Hove school’s floodlit all-weather pitch approved

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A Hove primary school’s plans for a floodlit all-weather pitch has the green light despite concerns from neighbours.

St Andrew’s CE Primary School in Belfast Street applied to replace its existing grass playing field with a 55×37 metre artificial grass pitch and to add a three-metre high perimeter fence and six ten-metre tall floodlights.

The school want to offer the pitch for community and junior football club use outside of school hours from 5pm to 9pm on weekdays, and 9am to 6pm at weekends.

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Headteacher Sophie Thomas explained the school needs an all-weather pitch because it becomes waterlogged so badly PE is cancelled.

She said: “When it rains, especially heavy and prolonged rain, our field quickly becomes unusable due to extremely muddy and waterlogged conditions, during break times, lunchtimes and throughout the school day.

“That impacts massively on PE lessons and outdoor learning sessions, which also then has a detrimental impact on the school’s ability to deliver aspects of the curriculum and playtime.”

She explained the primary purpose is to make sure there is enough safe space for children to play at school.

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Residents’ representative Natalie O’Connell said neighbours are concerned about the impact of the pitch on the neighbourhood.

She said the pitch did not comply with Sport England’s is too small and not suitable for club use, and would result in the loss of a green space in central Hove

Mrs O’Connell said: “The noise levels are high from the school and can be heard through double glazing.

“We do accept this is part of choosing to live by a school, but the proposed hours of use mean the noise from shouting and whistles would be relentless.

“Light spill into our homes would keep our children awake.”

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She said the houses are “unacceptably close” to the proposed floodlit pitch, with the boundary just one metre away from her home.

Central Hove’s Labour councillor Gary Wilkinson also spoke against the plans as he is concerned sports teams using the pitch outside of school hours would impact the area’s quiet character.

He said: “The site is nestled within a high density of residential homes, and I believe all the surrounding streets would be affected by noise and light pollution, given the close proximity of the neighbouring properties.

“The noise levels from the football pitch would be excessive and unacceptable.

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“Local residents are rightly anxious about the impact on the peace and quality of their neighbourhood, which has many occupants with young children and elderly residents who have a right not to be disturbed by shouting, whistles and noisy departures until 9pm every week evening and on weekends.”

Hangleton and Knoll ward Independent councillor Tony Janio who represents residents who live near Blatchington Mill, said the floodlit pitch had made people’s lives “hell” and suggested a 7pm closing time.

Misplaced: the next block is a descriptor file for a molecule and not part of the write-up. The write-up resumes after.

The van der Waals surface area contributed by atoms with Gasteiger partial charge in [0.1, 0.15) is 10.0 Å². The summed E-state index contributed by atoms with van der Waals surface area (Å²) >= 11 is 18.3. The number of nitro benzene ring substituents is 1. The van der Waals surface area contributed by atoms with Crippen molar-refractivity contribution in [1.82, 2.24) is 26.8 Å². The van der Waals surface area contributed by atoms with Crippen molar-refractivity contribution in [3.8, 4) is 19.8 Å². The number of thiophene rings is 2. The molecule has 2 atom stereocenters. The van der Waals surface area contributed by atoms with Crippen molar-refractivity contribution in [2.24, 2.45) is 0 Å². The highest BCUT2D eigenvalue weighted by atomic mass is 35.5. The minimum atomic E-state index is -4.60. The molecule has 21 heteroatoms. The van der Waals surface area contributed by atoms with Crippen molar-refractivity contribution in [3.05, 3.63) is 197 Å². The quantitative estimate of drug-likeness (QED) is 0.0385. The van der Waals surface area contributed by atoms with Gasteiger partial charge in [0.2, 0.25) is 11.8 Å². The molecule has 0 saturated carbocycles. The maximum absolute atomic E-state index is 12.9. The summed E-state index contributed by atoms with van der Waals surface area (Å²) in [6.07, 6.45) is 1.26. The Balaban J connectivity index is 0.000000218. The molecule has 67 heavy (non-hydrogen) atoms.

He said: “I am a massive sports fan, and I think that children need to double the amount of sport they do.

“It’s a massive conflict, as the ward councillor for the hockey pitches that went into Blatchington Mill, I’d like every councillor to go up there and see them under normal circumstances.

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“It has made residents’ lives a misery, and they are a good 30-40 metres minimum away from these pitches.”

Independent councillor Bridget Fishleigh wanted an earlier ending time as she has sympathy for the neighbours.

She said: “I live about 80 metres from an all-weather football court and the noise of the football against the fence is so loud.

“We’ve heard from Mrs O’Connell she can hear children at the school through double glazing, but she did not choose to live next door to a football pitch that’s open until 9 o’clock.

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“Nine o’clock is way too late. I see kids out playing football until nine o’clock. If we’re going to grant this because the school needs the dosh, we need to put time constraints on it.”

Westbourne ward Labour councillor Chris Henry backed the 6pm finishing time.

He said: “It is an urban school in the most densely populated area of the city. It’s a difficult thing. I want to regenerate that pitch.

“But, it is in a really densely populated area, and this would be a fundamental change with the time and the floodlights and the proximity of the community.”

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Councillor Carol Theobald preferred an 8pm ending time as she felt it is a busy area due to the neighbouring Tesco.

She said: “It will upgrade and enhance the quality of sports provision for the school.

“Currently, the pitch is unused most of the year, so an all-weather pitch will be used all year round, which I think is good for children so they can play football, hockey, cricket and other games.”

Green councillor Mairanna Ebel supported the original closing time as it gave the school flexibility.

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Councillor Ebel said: “The only reason it is proposed until 9pm is because the school needs to generate income.

“It does not mean every night until Monday to Friday there will be sports until 9pm. There will probably be nights when sports finish at 7pm.”

Councillors voted seven to three to restrict the pitch playing times to 7pm with the site cleared by 7.30pm in the week and to allow the pitch in use from 10am-6pm at weekends and public holidays.

Eight councillors voted to approve the application. Councillor Fishleigh voted against, and Green councillor Sue Shanks abstained.

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